It wasn't until I got to the end of the fight that I realised today represented two extremes of style. One easy, one hard.
Styling MindManager Style:
I had created a presentation in MindManager, well started it, and realised the template I use is a bit dated. As part of a restructure Store Support - Operations, Visual Merchandise, Store Development - was "branded" so it was time to update my maps to reflect this. I kept it pretty subtle, with a faded icon (left) background image, more modern colours and our new standard font (from Arial to Franklin Gothic). In spite of this almost every aspect of the map appearance needed to change. Then that had to be applied to lots of maps.
MindManager documents are structured with appearance controlled by three types of styling;
- Map Style: This includes the background and all object types for the whole document. You can edit a Map Style within a map and/or save it as a separate .mmas file to apply to other maps.
- Topic Style: These are combinations of individual topic edits saved as a style which can be applied and managed within a map. They are lost when a Map Style is re-applied.
- Object Overrides: Simple edits to a style - change fill, text or line - which are preserved if a Map Style is re-applied
Change the Map Style, apply it and all, non-overridden, elements in the map update. If an item within a map has been overridden you can reset to the Map Style by selecting, then hitting CTRL+Space. Saved Map Styles are applied to a document with Format Tab > Map Style > Apply, a nice gallery displaying the options. If you have linked maps switch to Multi-map View to apply the style to them in one hit. Below shows the same map with two styles applied.
You edit MindManager Styles in a special edit interface (below). Accessed from Format Tab > Map Style > Modify it shows a mock map with all the elements possible in a real document. Clicking each element accesses it's properties making editing a style as simple as editing a document. The "Number of Levels" control on the left dictates how "deep" different styles apply before they revert to the document defaults. The mock map in the editor responds to changes like a document so it's easy to see the impact without the clutter of a real document. You can control the background, object shapes, fonts, "growth" behaviour and colours in a Style.
MindManager Styles, and other templates, are managed with a Template Organiser accessed from Tools Tab. You can add new map styles (from scratch or acquired from existing maps), manage and duplicate them. "Modify" launches the Map Style Editor (as above).
Styling Word Style:
Later in the day I was faced with fixing an old Word document. When it left me, several years ago, it was a fairly simple document created in outline mode with four or five Heading Styles. It arrived back with a couple of weird numbering problems (numbers running through sections) and a Table of Contents (TOC) which didn't work.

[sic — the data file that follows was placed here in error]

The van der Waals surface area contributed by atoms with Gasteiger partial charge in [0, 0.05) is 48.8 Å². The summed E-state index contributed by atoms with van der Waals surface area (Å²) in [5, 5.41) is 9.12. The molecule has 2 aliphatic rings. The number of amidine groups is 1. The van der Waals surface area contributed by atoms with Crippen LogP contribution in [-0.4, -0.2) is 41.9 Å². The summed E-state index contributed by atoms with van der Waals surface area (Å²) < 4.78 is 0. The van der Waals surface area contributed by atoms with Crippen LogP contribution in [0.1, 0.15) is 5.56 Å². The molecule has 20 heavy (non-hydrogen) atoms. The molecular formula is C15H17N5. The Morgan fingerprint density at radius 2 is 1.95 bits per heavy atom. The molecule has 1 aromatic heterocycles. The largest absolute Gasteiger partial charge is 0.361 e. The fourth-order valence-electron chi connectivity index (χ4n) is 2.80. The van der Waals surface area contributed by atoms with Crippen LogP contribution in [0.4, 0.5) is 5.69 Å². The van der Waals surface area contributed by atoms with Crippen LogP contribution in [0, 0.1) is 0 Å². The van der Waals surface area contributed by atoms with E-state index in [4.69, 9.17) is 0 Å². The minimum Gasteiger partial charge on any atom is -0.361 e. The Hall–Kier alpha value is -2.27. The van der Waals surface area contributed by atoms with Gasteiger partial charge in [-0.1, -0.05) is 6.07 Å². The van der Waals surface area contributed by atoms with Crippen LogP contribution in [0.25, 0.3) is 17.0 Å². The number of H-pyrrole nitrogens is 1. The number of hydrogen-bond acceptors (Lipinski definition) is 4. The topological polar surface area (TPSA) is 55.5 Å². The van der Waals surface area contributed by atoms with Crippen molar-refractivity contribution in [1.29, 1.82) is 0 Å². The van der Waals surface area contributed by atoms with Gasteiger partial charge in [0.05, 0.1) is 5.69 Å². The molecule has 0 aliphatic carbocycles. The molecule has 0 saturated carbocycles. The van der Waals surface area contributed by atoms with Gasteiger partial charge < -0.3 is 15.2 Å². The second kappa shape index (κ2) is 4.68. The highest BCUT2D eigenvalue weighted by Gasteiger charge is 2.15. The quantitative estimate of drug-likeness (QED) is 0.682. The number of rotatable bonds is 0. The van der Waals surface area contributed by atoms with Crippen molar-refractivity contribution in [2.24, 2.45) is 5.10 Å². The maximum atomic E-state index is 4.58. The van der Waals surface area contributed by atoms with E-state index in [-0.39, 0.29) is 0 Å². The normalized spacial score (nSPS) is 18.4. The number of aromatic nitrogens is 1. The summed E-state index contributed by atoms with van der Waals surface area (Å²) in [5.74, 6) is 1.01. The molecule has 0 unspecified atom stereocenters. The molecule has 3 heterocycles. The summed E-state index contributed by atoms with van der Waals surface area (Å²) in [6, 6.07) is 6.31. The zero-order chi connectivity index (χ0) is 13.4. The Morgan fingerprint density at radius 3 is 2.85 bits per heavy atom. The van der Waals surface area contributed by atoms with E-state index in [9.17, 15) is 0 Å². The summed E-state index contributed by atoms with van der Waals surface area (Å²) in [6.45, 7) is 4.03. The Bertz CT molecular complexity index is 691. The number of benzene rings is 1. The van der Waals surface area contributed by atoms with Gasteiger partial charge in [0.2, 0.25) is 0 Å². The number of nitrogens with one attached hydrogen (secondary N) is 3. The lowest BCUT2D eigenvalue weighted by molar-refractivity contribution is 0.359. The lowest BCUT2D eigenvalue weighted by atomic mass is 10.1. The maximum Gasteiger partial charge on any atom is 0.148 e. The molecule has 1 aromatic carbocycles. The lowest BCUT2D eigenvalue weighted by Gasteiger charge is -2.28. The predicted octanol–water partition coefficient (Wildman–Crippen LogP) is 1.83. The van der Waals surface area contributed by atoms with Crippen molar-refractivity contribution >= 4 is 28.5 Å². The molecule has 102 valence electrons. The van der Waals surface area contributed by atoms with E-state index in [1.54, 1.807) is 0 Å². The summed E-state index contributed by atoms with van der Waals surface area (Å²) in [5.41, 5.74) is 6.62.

In the intervening years it had acquired a zillion, maybe a slight exaggeration but a lot, of style overrides and lost all the outline characteristics that were looking after style application. Although Word is very flexible I wish its Outline and Style Management were more like MindManager. Applying Styles within the document may seem more intuitive but I find the "Mock Document" editor in MindManager simpler and more predictable. I sure missed the "live preview" of style changes seen in Word 2007 but still have 2003 (with it's awful toolbar UI) at work for another month or so (update coming with Windows 7 64 deployment).
It look ages to unravel the mess and restore a workable document with a TOC that showed the document structure rather than most of its the content. I must admit some of that was due to trying to preserve the manual editing when I should have just "Cleared Formatting" and started again* in Outline Mode. It mystifies me why people don't use Word Outline and Styles more but I find most don't. Perhaps it's too easy to avoid them.
An Overriding Concern:
Much of the hassle in Word came from the application of style overrides meaning its easy to "break" document formatting. To be fair MindManager 7+ can also apply styled topic overrides which ignore the Style Templates, see this post, but I avoid them if possible. The ease of globally applying changes makes sticking with Document Styles - in most applications - my preference. It's a matter of style!
* I also seriously considered importing the Word document into MindManager and using it as a master but it's not my document. MindManager export to Word has it's foibles, mainly because it creates it's own Word Styles, but at least it's predictable!